How Far Does the Apple Fall?

When I was very young, my mother had a little tan Chihuahua named Peaches. Everybody loved the little dog (my first word was “Peaches”), except for my paternal grandmother. She couldn’t stand Peaches and the feeling was mutual. Once when she and my grandfather were visiting, Peaches got sick in the middle of the night, and even though the vet was good enough to get out of bed and meet my mother at the clinic, the dog still died. I think I was about three, and I have disjointed, pastel memories of my mother coming home very early in the morning, crying, and a backyard funeral with a shady grave.
Fast-forward twenty years. My mother had been battling breast cancer for a couple of years, and Alzheimer’s was just settling in on my grandmother. She couldn’t remember what she had just eaten for lunch, but she could remember her stories from way back when. One of her favorites, that she told over and over, was about the time that my grandfather had taken to feeding a stray dog. She thought it was a waste of resources to feed a mongrel that nobody wanted, so one day, when my grandfather was out in the cotton field, she shot the dog.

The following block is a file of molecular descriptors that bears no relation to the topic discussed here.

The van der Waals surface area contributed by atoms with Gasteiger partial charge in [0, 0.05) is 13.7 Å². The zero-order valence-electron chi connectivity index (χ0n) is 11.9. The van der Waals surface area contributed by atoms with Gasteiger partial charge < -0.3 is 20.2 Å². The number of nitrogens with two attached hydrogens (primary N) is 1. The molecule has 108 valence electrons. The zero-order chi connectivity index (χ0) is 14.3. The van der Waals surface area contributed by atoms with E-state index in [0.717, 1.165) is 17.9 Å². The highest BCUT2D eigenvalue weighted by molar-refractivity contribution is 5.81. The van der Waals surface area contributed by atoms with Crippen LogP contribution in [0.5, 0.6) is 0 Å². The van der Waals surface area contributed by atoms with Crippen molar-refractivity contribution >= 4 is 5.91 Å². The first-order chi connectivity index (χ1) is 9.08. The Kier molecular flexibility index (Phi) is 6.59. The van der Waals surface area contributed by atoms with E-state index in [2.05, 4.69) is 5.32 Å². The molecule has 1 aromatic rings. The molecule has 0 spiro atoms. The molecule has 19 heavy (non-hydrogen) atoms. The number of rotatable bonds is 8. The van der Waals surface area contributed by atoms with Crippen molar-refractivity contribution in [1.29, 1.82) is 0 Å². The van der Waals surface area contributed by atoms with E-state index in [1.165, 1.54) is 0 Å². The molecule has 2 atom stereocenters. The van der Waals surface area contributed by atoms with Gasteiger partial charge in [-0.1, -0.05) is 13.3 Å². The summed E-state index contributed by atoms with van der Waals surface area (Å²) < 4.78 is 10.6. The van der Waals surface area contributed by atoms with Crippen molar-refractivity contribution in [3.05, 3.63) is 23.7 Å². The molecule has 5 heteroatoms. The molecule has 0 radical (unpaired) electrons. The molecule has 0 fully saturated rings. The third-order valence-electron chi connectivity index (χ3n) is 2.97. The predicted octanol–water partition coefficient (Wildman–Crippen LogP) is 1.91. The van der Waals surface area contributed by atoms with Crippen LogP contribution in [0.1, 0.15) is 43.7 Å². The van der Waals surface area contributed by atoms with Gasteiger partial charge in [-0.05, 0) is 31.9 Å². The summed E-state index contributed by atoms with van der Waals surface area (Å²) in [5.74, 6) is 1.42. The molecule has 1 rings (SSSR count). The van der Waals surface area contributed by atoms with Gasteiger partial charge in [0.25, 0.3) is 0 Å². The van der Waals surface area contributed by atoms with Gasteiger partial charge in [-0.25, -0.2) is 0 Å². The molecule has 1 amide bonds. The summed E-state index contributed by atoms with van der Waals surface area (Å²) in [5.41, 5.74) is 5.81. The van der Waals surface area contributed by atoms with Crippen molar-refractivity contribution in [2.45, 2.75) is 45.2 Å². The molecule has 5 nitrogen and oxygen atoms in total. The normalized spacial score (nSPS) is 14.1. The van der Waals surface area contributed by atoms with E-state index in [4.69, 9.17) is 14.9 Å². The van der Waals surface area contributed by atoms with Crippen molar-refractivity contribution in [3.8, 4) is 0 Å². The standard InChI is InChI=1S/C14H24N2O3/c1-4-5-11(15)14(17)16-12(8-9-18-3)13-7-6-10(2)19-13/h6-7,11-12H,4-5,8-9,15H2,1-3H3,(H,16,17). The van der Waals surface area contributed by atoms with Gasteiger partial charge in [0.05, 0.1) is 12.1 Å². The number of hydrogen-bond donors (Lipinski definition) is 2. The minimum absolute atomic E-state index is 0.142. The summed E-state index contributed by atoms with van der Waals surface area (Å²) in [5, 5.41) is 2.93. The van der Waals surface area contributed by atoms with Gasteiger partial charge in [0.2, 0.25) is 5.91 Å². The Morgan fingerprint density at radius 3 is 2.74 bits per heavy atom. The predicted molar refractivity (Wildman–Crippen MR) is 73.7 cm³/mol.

The proverbial chill went down my spine. From the first time I ever heard the story, I wondered if she had done something to Peaches. I never asked her directly, because sometimes, it’s better to wonder than to know. But I think this is one of the roots of my fascination with sociopaths.